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The litigation over Bones profits is getting some star power.
Emily Deschanel and David Boreanaz, stars of the longest-running drama series in Fox history, along with author and executive producer Kathy Reichs, have filed their own lawsuit claiming they have been shortchanged “tens of millions of dollars” in profits by producer 20th Century Fox Television, the Fox network and affiliated companies. The trio’s lawsuit claims they saw zero profits for years despite the success of the show. The suit follows a similar case filed Nov. 25 by Barry Josephson, one of the show’s executive producers, who also cried foul over Fox’s accounting for the series.
In the new complaint filed Monday in Los Angeles Superior Court and obtained by The Hollywood Reporter, the trio claim Fox has underpaid them through accounting tricks and “vertical integration,” in which a company’s production division licenses a show at an artificially discounted rate to the company’s affiliated distribution channel. They also claim Fox fraudulently accounted for revenue, employed strong-arm tactics to lower license fees to the point that the series never showed a profit, and withheld key documents that would help them better ascertain the extent to which they are owed money.
The complaint notes Fox’s “leading role in the well-documented history of Hollywood accounting scandals,” referencing past lawsuits over M*A*S*H*, The X-Files, NYPD Blue and Cops. A Fox spokesperson declined to comment on the new suit.
Read the complaint here.
Reichs, a forensic anthropologist who authored the Temperance Brennan novels that formed the basis for Bones, alleges she was promised a 5 percent share of profits. Deschanel and Boreanaz each were contractually entitled to 3 percent of profits, they claim. Those profits were to be calculated via a formula called MAGR (modified adjusted gross receipts), a common definition used in Hollywood talent contracts. Each participant was allowed periodic accounting statements but “as the series became more profitable for Fox over the years, these accounting statements issued by 20th TV counter-intuitively showed plaintiffs falling farther and farther away from achieving profits,” the suit alleges. In 2009, accounting statements allegedly showed Reichs “was nearly $90 million away from receiving profits payments, and plaintiffs Boreanaz and Deschanel received statements showing they were nearly $100 million away from profits.” Boreanaz and Deschanel allege they never even saw a copy of their initial profits definition. The show is in its 11th season on Fox.
After receiving nothing in profits despite contract renegotiations, the stars and Reich exercised audit rights and found they “were being cheated out of more than $100 million in gross revenues and being overcharged many additional millions of dollars in alleged expenses,” they claim.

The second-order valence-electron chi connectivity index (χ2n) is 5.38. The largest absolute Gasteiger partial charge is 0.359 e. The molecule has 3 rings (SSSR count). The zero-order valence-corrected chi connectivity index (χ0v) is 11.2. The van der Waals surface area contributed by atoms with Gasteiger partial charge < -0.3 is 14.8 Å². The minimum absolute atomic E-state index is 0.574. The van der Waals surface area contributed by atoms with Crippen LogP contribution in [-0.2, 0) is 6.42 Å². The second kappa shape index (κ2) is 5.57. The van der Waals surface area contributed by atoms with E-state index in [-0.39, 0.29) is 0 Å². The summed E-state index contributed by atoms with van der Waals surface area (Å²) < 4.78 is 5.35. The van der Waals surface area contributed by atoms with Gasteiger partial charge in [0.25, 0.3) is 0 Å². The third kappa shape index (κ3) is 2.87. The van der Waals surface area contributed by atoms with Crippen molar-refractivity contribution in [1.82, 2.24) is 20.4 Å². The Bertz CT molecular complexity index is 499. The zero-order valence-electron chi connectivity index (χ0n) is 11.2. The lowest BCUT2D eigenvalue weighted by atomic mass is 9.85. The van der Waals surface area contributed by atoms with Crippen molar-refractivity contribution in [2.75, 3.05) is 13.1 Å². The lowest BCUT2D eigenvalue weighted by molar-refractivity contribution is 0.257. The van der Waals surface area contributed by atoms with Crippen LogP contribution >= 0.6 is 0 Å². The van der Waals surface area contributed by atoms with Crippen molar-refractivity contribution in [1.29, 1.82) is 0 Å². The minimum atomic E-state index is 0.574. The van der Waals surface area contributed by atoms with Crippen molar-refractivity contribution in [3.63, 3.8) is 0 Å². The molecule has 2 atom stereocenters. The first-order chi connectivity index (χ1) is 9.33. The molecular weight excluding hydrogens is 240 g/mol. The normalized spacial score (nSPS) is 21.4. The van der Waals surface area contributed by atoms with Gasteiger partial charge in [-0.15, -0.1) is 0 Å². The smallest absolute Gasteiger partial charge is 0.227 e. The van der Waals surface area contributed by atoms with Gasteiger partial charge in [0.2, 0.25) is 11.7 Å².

Similar to Josephson — who sued Nov. 25 claiming the network underreported or misclassified more than $20 million in revenue (reducing the payout to profit participants), made a “sweetheart deal” between 20th TV and the Fox network and “fraudulently threatened” him and other profit participants with cancelation if they would not accept reduced license fees for renewals — the Bones stars and Reichs claim Fox negotiated only with the threat of canceling the series until they accepted nonnegotiable changes to license fees. The audit also allegedly uncovered improper “packages” that “disproportionately allocate a greater share of the total fees” to less valuable shows, thus hurting Bones and its profit participants. (This is a claim often made in profits cases and was successful in Alan Ladd Jr.’s case against Warner Bros. in the mid 2000s.)
The Bones stars say they have uncovered “more than a dozen accounting errors, tricks, and deceitful acts that 20th TV has used to deprive plaintiffs of their entitlement to profits,” the suit alleges. Just a few of those:
?Sweetheart deals between 20th TV and Fox and affiliated foreign networks, as well as its syndication deals with Fox’s television stations
?Self-dealing in licenses to Hulu and Netflix
?Improper allocations of “package fees”
?Improper charging costs for a spinoff pilot, distribution fees, overhead and other corporate charges, foreign taxes and rebates from media buys, product placement and integration revenue
(Side note: Deschanel’s loan-out company is called Snooker Doodle Productions, which just looks funny in a formal legal complaint. Boreanaz’s company is called Bertha Blue, Inc.)
Profit participation claims like Frank Darabont’s and the Bones group’s are not uncommon in Hollywood due to the complexity of deals for creators and talent. Some allege vertical integration claims, like recent concluded lawsuits over Smallville and Home Improvement, while others take on home-video royalties and other features of Hollywood accounting.
The suit alleges causes of action for breach of contract, breach of the implied covenant of good faith and fair dealing, fraudulent inducement, fraudulent concealment, inducing breach of contract, intentional interference with contract, accounting and declaratory relief.
Intriguingly, Josephson is represented by attorneys from Kinsella Weitzman Iser Kump & Aldisert, who similarly represent Darabont in the Walking Dead creator’s profit participation lawsuit against AMC for millions he believes the network owes him after his ouster from the hit zombie drama. In that case, AMC is represented by the Los Angeles outpost of New York’s Kasowitz Benson Torres & Friedman, which is now taking the other side of a profits case and representing the Bones stars and Reichs against Fox. The filing attorneys are John Berlinski, Mansi Shah and Candace Frazier.
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